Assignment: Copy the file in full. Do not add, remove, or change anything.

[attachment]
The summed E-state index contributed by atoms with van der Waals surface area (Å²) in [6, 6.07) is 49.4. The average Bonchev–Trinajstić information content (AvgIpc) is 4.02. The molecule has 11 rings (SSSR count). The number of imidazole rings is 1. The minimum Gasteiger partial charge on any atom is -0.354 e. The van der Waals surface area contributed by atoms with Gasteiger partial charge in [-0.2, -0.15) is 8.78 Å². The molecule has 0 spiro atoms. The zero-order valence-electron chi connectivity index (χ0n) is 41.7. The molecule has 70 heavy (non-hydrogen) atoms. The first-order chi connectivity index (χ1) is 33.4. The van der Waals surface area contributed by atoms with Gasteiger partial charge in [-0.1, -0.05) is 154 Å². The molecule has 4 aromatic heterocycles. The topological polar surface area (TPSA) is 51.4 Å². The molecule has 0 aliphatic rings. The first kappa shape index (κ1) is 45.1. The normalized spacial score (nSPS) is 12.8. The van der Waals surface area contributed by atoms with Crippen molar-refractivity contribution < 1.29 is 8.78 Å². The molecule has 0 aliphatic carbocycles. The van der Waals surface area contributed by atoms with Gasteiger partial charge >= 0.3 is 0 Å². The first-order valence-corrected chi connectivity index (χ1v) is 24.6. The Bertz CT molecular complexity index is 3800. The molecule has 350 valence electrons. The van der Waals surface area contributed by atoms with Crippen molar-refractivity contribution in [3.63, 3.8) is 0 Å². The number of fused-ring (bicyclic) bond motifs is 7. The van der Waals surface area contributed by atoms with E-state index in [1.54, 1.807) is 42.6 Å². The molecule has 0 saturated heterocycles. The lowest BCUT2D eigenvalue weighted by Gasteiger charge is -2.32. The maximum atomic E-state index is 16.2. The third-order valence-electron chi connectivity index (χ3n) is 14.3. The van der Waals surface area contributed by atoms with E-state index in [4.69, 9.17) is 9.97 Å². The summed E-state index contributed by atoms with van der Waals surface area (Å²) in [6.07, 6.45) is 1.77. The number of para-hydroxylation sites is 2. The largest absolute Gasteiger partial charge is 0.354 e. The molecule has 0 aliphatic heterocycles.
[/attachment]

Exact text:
The summed E-state index contributed by atoms with van der Waals surface area (Å²) in [6, 6.07) is 49.4. The average Bonchev–Trinajstić information content (AvgIpc) is 4.02. The molecule has 11 rings (SSSR count). The number of imidazole rings is 1. The minimum Gasteiger partial charge on any atom is -0.354 e. The van der Waals surface area contributed by atoms with Gasteiger partial charge in [-0.2, -0.15) is 8.78 Å². The molecule has 0 spiro atoms. The zero-order valence-electron chi connectivity index (χ0n) is 41.7. The molecule has 70 heavy (non-hydrogen) atoms. The first-order chi connectivity index (χ1) is 33.4. The van der Waals surface area contributed by atoms with Gasteiger partial charge in [-0.1, -0.05) is 154 Å². The molecule has 4 aromatic heterocycles. The topological polar surface area (TPSA) is 51.4 Å². The molecule has 0 aliphatic rings. The first kappa shape index (κ1) is 45.1. The normalized spacial score (nSPS) is 12.8. The van der Waals surface area contributed by atoms with Crippen molar-refractivity contribution < 1.29 is 8.78 Å². The molecule has 0 aliphatic carbocycles. The van der Waals surface area contributed by atoms with Gasteiger partial charge >= 0.3 is 0 Å². The first-order valence-corrected chi connectivity index (χ1v) is 24.6. The Bertz CT molecular complexity index is 3800. The molecule has 350 valence electrons. The van der Waals surface area contributed by atoms with Crippen molar-refractivity contribution in [3.63, 3.8) is 0 Å². The number of fused-ring (bicyclic) bond motifs is 7. The van der Waals surface area contributed by atoms with E-state index in [1.54, 1.807) is 42.6 Å². The molecule has 0 saturated heterocycles. The lowest BCUT2D eigenvalue weighted by Gasteiger charge is -2.32. The maximum atomic E-state index is 16.2. The third-order valence-electron chi connectivity index (χ3n) is 14.3. The van der Waals surface area contributed by atoms with E-state index in [4.69, 9.17) is 9.97 Å². The summed E-state index contributed by atoms with van der Waals surface area (Å²) in [6.07, 6.45) is 1.77. The number of para-hydroxylation sites is 2. The largest absolute Gasteiger partial charge is 0.354 e. The molecule has 0 aliphatic heterocycles.